We live in a world where there is an epidemic of low self-esteem.
by Elizabeth Venzin, Founder and CEO of The MindShift Foundation. Advocate of preventative mental health. Philanthropist. Speaker www.mindshift.org.au/elizabeth
We live in a world where there is an epidemic of low self-esteem. It affects almost every aspect of our lives, from how we think about ourselves to the way we think about and react to life situations.
When negative influences and thoughts are prevalent — generated either from within ourselves or through others — it adversely affects the way we feel about ourselves. Over time this can lead to low self-esteem which can reduce the quality of a person’s life in many different ways. Unchecked, this may lead to mental health issues such as anxiety and depression.
But what causes low self-esteem? There are varied causes, but according to a leading Australian clinical psychologist on self-esteem issues, Dr Lars Madsen, it can frequently be traced back to abusive or dysfunctional early years. It can also be attributed to ongoing stressful life events such as relationship breakdowns, financial trouble, poor treatment from a partner, parent or carer, or being bullied.
We all know our lives are full of challenges and triumphs, of ups and downs. In today’s world we are only too aware there are many negative stressors that can cause us to doubt ourselves. As each negative influence enters our lives, doubt creeps into our minds, and “I can’t do that”, or “I will never overcome this”, become mantras that are harder and harder to dismiss from our mindset.
How often do you think, “If only I was good enough?”
The world can feel a lonely place while trying to find the right resources to help us at these times — everything can be daunting and confusing. Placing too much credibility on negative ways of thinking can turn into an ingrained pattern, and we lose the ability to find a way to our happy, confident and strong selves.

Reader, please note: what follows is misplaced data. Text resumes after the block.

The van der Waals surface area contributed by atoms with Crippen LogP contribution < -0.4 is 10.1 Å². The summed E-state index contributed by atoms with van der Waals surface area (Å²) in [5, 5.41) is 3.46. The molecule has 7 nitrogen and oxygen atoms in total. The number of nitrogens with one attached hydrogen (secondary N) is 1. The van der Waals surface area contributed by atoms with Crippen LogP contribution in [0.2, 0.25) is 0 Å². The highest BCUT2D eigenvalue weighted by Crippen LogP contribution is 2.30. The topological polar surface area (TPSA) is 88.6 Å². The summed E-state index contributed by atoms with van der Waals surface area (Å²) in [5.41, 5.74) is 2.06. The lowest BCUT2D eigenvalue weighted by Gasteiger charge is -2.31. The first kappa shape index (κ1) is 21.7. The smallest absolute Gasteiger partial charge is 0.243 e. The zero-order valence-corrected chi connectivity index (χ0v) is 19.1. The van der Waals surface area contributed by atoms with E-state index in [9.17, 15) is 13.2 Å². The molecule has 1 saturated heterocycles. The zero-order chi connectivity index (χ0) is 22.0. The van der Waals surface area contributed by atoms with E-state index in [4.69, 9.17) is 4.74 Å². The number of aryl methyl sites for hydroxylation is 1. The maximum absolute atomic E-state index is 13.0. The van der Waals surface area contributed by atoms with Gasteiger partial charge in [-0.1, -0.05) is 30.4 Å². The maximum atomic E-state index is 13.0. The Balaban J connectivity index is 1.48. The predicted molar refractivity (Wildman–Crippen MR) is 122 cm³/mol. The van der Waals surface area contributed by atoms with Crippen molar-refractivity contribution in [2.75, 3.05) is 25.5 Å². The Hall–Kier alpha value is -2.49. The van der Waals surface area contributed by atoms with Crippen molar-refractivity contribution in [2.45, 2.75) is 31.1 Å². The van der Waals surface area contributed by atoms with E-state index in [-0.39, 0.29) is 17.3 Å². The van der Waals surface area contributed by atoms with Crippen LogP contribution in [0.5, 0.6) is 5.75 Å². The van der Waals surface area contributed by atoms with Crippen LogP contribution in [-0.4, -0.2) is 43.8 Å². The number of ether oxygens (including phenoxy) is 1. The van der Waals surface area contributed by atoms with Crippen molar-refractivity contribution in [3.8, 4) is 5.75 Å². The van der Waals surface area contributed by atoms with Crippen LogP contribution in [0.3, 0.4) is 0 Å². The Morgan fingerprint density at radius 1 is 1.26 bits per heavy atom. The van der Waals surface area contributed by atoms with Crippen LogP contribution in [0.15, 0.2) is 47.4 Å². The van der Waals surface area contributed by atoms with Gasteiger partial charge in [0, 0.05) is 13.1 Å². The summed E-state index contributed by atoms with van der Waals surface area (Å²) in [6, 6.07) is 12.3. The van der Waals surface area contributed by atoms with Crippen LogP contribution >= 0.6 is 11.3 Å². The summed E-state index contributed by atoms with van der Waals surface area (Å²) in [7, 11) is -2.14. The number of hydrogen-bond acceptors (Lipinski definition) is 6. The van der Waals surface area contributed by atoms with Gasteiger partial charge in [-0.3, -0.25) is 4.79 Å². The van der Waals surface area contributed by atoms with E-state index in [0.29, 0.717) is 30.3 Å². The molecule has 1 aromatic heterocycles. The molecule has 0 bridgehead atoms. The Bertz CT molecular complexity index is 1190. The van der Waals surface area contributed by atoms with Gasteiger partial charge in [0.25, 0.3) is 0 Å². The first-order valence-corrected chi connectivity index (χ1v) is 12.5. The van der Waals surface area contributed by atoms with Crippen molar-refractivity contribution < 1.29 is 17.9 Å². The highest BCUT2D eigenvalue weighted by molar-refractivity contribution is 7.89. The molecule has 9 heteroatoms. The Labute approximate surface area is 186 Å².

In short, a strong sense of self-esteem can help combat negative thinking. Try these seven tips to kickstart your self-esteem.
1. Treat yourself as you would your best friend. Be supportive, kind and understanding. Don’t be hard on yourself when you make a mistake. Every time you criticize yourself, stop and look for objective evidence that the criticism is true. You’ll realize that most of your negative self-talk is unfounded.
2. Don’t compare yourself to others. Recognize that everyone is different and that every human life has value in its own right. Make an effort to accept yourself, warts and all.
3. Acknowledge the positive and appreciate your special qualities — remind yourself of your good points every day.
4. Write a list of your good points and refer to it often. (If you feel you can’t think of anything good about yourself, ask a trusted friend to help you write the list.)
5. Concentrate on living in the here-and-now rather than reviving old hurts and disappointments.
6. Exercise is great for dealing with depression and helping you to feel good. Health targets need to be step-by-step such as starting with a walk round the block once a day, enrolling at a local gym or going for a swim. Exercise has been shown to be as effective as anti-depressant medication and psychotherapy combined in the alleviation of mild and moderate depression.
7. Be assertive and communicate your needs, wants, feelings, beliefs and opinions to others in a direct and honest manner.
It takes effort and vigilance to replace negative and unhelpful thoughts and behaviors with healthier alternatives. Give yourself time to establish the new habits. Keep a diary or journal to chart your progress.
It’s not really external events that have the most profound effect on our self-esteem, but how we view our own life and life’s events. Ultimately, it’s the inner belief we have in ourselves that guides our journey. Do we really believe we deserve to live in a bad relationship? Do we really believe we deserve to be mentally or physically abused? Is our negative belief in ourselves keeping us in these negative environments?
As Viktor Frankl (1905–1997), a psychiatrist and Holocaust-survivor, famously said in Man’s Search for Meaning, “Everything can be taken from a man but one thing; the last of the human freedoms — to choose one’s attitude in any given set of circumstances, to choose one’s own way.”
Even though we cannot change our past experiences, we can change the way we think about them. As a result, when we fight negative thoughts and boost how we think about ourselves, we identify a way to a better future.
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